I’ve been in a lot of discussions in which I was told, “Read the article in the Catholic Encyclopedia.” Granted, the Catholic Encyclopedia has some useful information. Because I use it frequently, I link to it off this blog in the sidebar. On the other hand, one must be careful when using the Catholic Encyclopedia. It is a collection of articles collected in the early 1900’s. It contains research that is almost 100 years old- and in some cases, the sources and facts it presents are much older.
It’s material on Martin Luther and the Reformation is severely flawed, as I detailed in my paper on Roman Catholic approaches to Luther. The writer of the Luther entry was George Ganns (1855-1912). He relied on heavily biased sources when he compiled his entry on Luther. When a new version of the Catholic Encyclopedia was published in 1967, Ganns’s entry was not used, nor cited, nor were the sources he utilized. The new entry actually corrected some of the mis-information put forth by Ganns.
While the general Catholic apologetics community is disowning the work of Robert Sungenis these days (remember when he was loved and adored?), Robert recently commented on the Catholic Encyclopedia in his Q & A section:
Catholic Encyclopedia Fails to Appreciate the Patristic Witness for a Universal Flood
"Dear Robert, May I ask you to reply to this question I have? The 1913 Catholic Encyclopedia + other sources tend to believe that the biblical deluge was only local, not universal, that both biblical and scientific research point to this conclusion. Are there any MAGISTERIAL pronouncements on the scope of deluge? What can be said in defense of the universality of the flood?"
Sungenis: Michael, the article on Noah’s flood in the 1913 Catholic Encyclopedia is one of the most biased and inept scholarly treatises I have seen in quite a while. The author, A. J. Maas, tries his best to convince the reader that the flood was local not universal, but he utterly fails in this task. The fact that Maas uses the hermeneutic of the Protestant scholar Julius Wellhausen and his infamous JEPD theory shows his liberal bent, since JEPD is an unproven biblical hypothesis, and one that has strong evidence against it (besides the fact that it denies biblical inerrancy). Maas makes the claim that:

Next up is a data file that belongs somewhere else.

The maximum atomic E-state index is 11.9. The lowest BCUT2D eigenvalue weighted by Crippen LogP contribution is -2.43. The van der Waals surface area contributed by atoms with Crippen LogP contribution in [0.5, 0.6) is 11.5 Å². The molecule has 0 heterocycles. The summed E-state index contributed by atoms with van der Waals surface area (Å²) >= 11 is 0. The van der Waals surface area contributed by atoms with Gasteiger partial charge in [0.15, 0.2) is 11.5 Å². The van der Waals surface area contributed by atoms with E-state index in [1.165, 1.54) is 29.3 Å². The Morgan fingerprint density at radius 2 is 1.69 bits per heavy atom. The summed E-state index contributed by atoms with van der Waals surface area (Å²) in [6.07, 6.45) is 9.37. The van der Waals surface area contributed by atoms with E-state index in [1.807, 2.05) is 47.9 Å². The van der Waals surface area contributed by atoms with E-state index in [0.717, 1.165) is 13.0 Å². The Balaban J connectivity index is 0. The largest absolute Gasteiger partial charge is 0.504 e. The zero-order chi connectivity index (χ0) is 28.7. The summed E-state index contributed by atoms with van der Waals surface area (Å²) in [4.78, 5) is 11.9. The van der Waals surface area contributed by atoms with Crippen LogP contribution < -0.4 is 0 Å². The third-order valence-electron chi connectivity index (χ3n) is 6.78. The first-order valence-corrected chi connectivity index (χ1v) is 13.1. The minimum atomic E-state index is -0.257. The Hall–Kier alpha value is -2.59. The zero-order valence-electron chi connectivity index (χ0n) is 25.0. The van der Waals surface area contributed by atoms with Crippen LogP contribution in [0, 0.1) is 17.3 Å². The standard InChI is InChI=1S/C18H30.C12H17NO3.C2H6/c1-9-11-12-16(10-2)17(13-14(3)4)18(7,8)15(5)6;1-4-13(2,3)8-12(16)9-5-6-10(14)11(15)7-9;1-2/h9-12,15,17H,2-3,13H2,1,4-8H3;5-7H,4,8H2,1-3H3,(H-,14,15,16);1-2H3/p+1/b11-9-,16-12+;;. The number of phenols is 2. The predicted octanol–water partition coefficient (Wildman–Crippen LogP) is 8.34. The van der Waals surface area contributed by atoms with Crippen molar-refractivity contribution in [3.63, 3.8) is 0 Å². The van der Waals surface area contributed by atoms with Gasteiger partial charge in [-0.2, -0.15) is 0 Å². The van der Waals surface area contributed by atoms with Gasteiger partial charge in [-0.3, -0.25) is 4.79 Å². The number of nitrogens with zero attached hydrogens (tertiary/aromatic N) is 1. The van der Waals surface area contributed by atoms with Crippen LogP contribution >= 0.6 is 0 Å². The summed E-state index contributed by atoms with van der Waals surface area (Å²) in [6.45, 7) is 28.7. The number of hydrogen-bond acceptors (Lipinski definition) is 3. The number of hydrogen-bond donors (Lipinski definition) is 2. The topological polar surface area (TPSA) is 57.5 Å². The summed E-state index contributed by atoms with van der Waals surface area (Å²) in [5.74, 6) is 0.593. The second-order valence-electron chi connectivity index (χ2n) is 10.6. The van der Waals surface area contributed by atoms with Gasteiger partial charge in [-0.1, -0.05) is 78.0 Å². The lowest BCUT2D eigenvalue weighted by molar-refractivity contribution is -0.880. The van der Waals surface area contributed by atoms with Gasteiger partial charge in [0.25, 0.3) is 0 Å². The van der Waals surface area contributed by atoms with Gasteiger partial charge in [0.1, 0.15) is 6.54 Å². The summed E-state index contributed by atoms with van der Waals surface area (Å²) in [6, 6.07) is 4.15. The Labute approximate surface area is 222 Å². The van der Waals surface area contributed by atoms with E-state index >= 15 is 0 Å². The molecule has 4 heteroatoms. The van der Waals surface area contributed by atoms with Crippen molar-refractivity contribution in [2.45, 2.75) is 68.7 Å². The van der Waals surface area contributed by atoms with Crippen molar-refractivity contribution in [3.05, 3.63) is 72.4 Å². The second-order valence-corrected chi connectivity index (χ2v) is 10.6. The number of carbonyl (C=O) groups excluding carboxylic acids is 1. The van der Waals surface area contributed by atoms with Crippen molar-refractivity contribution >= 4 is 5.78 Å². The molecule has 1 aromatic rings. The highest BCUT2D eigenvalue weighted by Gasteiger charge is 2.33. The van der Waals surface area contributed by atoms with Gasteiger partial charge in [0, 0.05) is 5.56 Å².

“Neither Sacred Scripture nor universal ecclesiastical tradition, nor again scientific considerations render it advisable to adhere to the opinion that the Flood covered the whole surface of the earth.”
Well, this is quite an assertion but none of it is provable, or even likely. Regarding Sacred Scripture, the account in Genesis 7-9 reads like a newspaper, telling us painstaking details of the Flood, which Maas himself admits was “written by an eye-witness.” In fact, except for genealogical records, I don’t know of anything in Scripture that is more detailed than the Flood account. Accordingly, nothing in the Genesis account says it was a local flood, and we have distinct indications that it had to be universal, since the text specifies that the highest mountain was covered by 23 feet of water (Genesis 7:19).
Now, I haven’t checked Sungenis’s claim that A.J. Mass was putting forth his view based on the JEDP theory, but, given the timeframe when the article was written, it is very likely Sungenis is correct. If anyone else has any other examples of error in Catholic Encyclopedia, i'd be interested in hearing about it.